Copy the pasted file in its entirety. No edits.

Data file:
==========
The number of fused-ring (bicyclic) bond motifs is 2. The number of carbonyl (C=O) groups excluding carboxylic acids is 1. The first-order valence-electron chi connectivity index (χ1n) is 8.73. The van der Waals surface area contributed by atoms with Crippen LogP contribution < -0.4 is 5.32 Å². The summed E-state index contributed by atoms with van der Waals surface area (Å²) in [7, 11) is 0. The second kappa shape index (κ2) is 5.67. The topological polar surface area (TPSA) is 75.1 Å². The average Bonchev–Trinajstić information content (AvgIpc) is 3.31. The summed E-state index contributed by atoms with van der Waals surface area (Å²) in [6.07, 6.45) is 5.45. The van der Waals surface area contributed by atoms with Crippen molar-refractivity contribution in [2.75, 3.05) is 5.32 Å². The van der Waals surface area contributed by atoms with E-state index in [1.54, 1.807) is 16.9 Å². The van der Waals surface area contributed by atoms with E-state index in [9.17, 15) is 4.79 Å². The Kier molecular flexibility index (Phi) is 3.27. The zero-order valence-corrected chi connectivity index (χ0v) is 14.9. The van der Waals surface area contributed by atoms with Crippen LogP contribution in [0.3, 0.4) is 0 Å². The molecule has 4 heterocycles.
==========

The number of fused-ring (bicyclic) bond motifs is 2. The number of carbonyl (C=O) groups excluding carboxylic acids is 1. The first-order valence-electron chi connectivity index (χ1n) is 8.73. The van der Waals surface area contributed by atoms with Crippen LogP contribution < -0.4 is 5.32 Å². The summed E-state index contributed by atoms with van der Waals surface area (Å²) in [7, 11) is 0. The second kappa shape index (κ2) is 5.67. The topological polar surface area (TPSA) is 75.1 Å². The average Bonchev–Trinajstić information content (AvgIpc) is 3.31. The summed E-state index contributed by atoms with van der Waals surface area (Å²) in [6.07, 6.45) is 5.45. The van der Waals surface area contributed by atoms with Crippen molar-refractivity contribution in [2.75, 3.05) is 5.32 Å². The van der Waals surface area contributed by atoms with E-state index in [1.54, 1.807) is 16.9 Å². The van der Waals surface area contributed by atoms with E-state index in [9.17, 15) is 4.79 Å². The Kier molecular flexibility index (Phi) is 3.27. The zero-order valence-corrected chi connectivity index (χ0v) is 14.9. The van der Waals surface area contributed by atoms with Crippen LogP contribution in [0.3, 0.4) is 0 Å². The molecule has 4 heterocycles.